There’s no doubt that many small businesses need freelance writers, and I know some freelancers who specialise in creating content for smaller organisations. When I started out full time freelancing in 2017 I actively pursued small businesses as part of my marketing strategy, but over the last 18 months I’ve learnt that probably wasn’t the wisest decision.
The 3 reasons why I don’t write for small businesses anymore
I’m not saying that writing for small business is a bad idea or that you shouldn’t go after these kinds of organisations, it’s just that for me, I don’t think it’s been worth my time or energy.
Let me explain.
Often small businesses (I’m talking about companies that have fewer than 10 employees) are juggling competing priorities and don’t have enough time to do everything, and that’s often where writers come in.
I’ve had small business owners contact me via Linkedin, get in touch after seeing an article I’ve written about a similar business or in a related field, or I have reached out to them with a letter of introduction or after they have viewed my profile on LinkedIn.
But regardless of how I’ve come into contact with them, I’ve found the same issues crop up over and over again.
1. Small business? Small budget
Not every small business has a little budget, but my experience has been that finances are a (big) consideration.
If, as a freelance writer, you’re charging $280 for a 600 word blog post (around 40c/word), that’s likely to be a big chunk of change for a small business.
Now, I know there are loads of businesses out there offering to pay $25 for a 600 – 1000 word blog post (that’s a WHOLE other conversation), but it’s hard to imagine how that’s a viable income for any length of time for a writer. And those are not the businesses I’m talking about here.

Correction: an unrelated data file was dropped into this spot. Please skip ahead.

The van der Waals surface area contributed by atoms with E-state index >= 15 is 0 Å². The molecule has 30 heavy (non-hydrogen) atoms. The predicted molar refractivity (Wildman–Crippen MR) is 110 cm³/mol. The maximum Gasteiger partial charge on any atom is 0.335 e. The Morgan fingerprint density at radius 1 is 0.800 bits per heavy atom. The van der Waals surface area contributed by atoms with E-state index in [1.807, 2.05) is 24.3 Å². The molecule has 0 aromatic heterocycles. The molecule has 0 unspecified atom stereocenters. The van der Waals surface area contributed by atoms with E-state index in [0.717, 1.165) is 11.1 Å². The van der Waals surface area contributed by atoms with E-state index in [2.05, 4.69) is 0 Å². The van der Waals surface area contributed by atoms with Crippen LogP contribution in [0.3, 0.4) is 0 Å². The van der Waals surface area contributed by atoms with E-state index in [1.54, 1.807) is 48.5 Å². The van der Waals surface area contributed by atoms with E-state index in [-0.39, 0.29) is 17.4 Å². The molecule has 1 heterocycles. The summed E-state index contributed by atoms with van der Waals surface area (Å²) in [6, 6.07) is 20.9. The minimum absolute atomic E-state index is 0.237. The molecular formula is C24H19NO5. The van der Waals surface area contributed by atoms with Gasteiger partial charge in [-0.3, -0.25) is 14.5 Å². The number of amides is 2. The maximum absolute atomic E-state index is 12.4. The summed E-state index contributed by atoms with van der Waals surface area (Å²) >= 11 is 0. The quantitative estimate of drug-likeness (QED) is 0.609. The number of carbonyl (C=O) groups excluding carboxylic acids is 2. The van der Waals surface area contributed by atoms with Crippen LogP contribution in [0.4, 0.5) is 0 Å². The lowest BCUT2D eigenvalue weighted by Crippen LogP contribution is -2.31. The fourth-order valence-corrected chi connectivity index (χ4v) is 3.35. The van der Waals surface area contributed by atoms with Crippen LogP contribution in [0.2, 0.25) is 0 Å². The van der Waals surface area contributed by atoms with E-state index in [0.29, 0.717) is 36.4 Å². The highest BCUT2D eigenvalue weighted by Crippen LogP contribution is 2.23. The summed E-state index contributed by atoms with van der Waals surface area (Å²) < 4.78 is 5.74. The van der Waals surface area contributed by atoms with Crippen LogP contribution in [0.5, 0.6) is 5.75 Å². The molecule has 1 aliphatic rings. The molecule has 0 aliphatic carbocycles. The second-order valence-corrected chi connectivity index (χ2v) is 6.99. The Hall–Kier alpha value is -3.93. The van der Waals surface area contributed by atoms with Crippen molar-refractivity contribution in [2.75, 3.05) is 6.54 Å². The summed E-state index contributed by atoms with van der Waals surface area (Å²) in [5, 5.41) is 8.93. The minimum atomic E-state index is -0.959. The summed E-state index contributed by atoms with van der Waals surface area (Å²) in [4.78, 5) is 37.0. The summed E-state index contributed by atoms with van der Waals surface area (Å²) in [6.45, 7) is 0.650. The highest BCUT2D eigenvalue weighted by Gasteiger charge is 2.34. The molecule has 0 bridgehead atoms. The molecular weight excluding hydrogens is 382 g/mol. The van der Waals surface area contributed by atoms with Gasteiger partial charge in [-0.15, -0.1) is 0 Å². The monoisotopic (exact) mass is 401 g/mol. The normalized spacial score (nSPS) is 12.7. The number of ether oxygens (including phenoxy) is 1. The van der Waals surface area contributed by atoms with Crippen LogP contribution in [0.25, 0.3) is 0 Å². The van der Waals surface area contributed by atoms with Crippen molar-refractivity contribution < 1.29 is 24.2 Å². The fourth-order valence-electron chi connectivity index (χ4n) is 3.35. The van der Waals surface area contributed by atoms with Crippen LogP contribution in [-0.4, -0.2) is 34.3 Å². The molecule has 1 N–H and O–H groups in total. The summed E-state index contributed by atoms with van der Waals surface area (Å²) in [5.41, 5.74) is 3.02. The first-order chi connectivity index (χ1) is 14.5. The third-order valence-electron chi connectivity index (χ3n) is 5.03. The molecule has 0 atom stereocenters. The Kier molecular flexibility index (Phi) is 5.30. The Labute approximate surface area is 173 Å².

To give you a sense of what I’ve charged small businesses for blog content, it’s usually around $250 – $400 per post.
Of course, this depends on lots of factors such as the number of revisions, interviews, depth of subject area and so on, but it gives you an idea.
My corporate clients, on the other hand, pay around double that.
Why the disparity? Well, more often than not, small businesses just can’t afford to pay the big bucks. They don’t have the turnover, enough income generating products or the budget set aside for content creation.
If a small business is outlaying $1000 every month for four blog posts, they are going to want to see some kind of return on that investment. They’re in business after all.
So while it is about money, it’s also about getting results.
Which takes me to my second point.
2. Often small business owners aren’t clear about why they want to produce particular content
It’s been pretty common for owners of small businesses to get in touch with me because they want someone to create content for them.
Usually they want blog posts or case studies written up or articles that can be ghost written and shared on LinkedIn.
So far so good.
I’ve found that in general, these business owners have been able to articulate the kind of content they want, but not the kind of results they’re after.
When I ask small business owners about the results they want and their content strategy, often they don’t have an answer.
I have an intake form that I send to anyone who is interested in working with me. It asks for some information so I can get an idea of the scope of the project.
But I’ve found that it’s often very hard to elicit answers to these questions.
I’ve worked with a financial planner who came to me via LinkedIn wanting to capitalise on his email list and strong LinkedIn following. He knew that he wasn’t a great writer – most of his “articles” were written in dot points and had incomplete sentences – and needed someone to pull his expertise into engaging content.